DEA is focussed on human-induced climate change, widely regarded as now the most serious, and growing, worldwide threat to human health and survival and to social stability.
This is a topic of utmost urgency, and of great political and cultural complexity. All doctors have an important responsibility to explain both ongoing and newly-emerging environmental risks to public health, and to ensure that health services are equipped to handle for those threats.
All doctors have an important responsibility to explain both ongoing and newly-emerging environmental risks to public health, and to ensure that health services are equipped to handle for those threats.
- rapid action to mitigate further climate change by reducing global CO2 levels to 300ppm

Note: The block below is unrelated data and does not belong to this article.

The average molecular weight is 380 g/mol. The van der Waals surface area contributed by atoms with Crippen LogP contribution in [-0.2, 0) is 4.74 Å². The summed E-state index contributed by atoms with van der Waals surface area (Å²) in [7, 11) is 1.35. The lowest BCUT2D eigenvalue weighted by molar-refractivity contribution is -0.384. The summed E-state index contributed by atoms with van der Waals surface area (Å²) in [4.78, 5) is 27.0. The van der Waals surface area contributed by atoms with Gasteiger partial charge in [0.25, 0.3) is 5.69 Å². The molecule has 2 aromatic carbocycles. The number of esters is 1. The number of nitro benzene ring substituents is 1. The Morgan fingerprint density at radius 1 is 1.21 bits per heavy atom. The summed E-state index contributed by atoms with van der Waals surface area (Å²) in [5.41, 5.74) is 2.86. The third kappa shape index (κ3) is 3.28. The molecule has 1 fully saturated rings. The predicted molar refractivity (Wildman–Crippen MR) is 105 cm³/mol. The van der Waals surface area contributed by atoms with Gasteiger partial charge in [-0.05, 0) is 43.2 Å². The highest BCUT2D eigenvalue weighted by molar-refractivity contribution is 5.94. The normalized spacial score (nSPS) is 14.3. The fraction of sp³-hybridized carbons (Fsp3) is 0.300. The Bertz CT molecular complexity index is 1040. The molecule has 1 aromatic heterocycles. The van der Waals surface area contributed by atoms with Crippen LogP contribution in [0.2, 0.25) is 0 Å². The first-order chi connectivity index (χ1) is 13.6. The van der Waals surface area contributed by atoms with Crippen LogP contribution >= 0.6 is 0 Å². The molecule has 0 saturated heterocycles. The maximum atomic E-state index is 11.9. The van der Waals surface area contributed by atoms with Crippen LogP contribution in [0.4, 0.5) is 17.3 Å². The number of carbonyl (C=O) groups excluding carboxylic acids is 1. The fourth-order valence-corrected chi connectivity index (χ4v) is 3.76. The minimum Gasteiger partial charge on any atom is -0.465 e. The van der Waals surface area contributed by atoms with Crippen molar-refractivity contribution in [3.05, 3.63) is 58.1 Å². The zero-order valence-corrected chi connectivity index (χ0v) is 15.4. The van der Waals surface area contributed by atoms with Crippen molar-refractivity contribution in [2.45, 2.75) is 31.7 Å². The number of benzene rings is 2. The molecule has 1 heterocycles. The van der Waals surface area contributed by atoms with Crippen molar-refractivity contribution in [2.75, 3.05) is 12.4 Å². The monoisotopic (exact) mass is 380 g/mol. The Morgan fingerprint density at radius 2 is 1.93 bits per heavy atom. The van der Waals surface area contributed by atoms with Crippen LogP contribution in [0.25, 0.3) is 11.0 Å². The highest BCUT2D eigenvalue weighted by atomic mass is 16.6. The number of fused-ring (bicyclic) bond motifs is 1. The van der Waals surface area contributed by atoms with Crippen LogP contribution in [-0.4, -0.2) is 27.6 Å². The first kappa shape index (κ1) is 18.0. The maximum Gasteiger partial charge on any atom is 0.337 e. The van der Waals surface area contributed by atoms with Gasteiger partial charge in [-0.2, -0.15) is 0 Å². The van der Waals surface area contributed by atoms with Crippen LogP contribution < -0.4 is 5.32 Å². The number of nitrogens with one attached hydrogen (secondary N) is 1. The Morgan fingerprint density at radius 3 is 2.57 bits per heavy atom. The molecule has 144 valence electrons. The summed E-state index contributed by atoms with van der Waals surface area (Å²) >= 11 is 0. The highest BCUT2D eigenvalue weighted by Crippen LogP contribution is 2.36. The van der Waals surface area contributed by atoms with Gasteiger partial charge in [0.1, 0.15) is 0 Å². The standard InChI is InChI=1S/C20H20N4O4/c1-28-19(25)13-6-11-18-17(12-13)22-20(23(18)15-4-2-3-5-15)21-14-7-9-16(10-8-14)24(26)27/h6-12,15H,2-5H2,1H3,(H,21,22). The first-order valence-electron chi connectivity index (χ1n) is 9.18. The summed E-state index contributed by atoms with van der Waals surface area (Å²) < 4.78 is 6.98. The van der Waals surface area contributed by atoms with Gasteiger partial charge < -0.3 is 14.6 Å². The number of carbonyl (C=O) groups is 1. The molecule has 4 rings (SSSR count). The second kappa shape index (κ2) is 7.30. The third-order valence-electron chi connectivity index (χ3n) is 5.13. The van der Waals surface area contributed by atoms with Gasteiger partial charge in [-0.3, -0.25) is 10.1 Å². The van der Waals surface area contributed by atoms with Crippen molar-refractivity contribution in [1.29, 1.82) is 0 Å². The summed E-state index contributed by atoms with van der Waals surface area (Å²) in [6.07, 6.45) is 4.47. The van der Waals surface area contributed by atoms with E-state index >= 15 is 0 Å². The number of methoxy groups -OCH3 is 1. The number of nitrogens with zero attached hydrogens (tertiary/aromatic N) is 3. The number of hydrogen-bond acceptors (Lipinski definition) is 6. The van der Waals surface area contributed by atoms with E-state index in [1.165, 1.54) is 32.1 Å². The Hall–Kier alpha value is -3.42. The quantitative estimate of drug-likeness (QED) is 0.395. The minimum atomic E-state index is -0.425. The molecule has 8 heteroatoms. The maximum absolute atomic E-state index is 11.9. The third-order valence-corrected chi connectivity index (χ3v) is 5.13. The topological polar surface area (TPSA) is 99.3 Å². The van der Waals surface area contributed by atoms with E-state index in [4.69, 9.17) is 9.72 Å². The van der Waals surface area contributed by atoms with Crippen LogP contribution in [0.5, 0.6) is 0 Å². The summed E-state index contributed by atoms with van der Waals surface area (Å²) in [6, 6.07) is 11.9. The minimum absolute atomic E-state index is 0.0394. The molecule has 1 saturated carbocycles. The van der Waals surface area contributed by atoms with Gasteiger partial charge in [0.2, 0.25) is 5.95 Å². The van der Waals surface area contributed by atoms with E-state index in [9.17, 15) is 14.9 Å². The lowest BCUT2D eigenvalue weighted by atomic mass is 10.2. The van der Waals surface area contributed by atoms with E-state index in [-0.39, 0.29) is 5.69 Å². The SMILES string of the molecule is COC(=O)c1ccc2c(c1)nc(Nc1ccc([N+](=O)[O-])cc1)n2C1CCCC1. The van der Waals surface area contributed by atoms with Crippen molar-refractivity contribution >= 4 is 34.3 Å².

- an urgent and just transition to renewable energy sources with a phase out of fossil fuels like coal and unconventional gas
- preservation of forests and other carbon-dense ecosystems to protect carbon sinks
- action to draw down CO2 using biosequestration, such as with revegetation projects
- urban design that promotes use of public and active transport, goods transport by rail, renewable energy powered electric vehicles and low GHG international travel means
- promotion of the health co-benefits of action on climate change
- education of all medical and para-medical staff with training, institutional capacity, disaster preparedness, ancillary support services, and upgraded public health surveillance and risk-reduction programs.
- efforts to stabilise global population including reproductive rights for all women
- dietary changes including a reduction in red meat consumption to decrease emissions from the agricultural sector and improve health
View the detailed statements by clicking on the links below.
DEA Policy – Climate Change and Health v08-13.
DEA is honoured to have our Scientific Advisory Committee member, Professor Tony Mc Michael as a co-author of these important documents, along with Management Committee members, Dr Dimity Williams and Professor David Shearman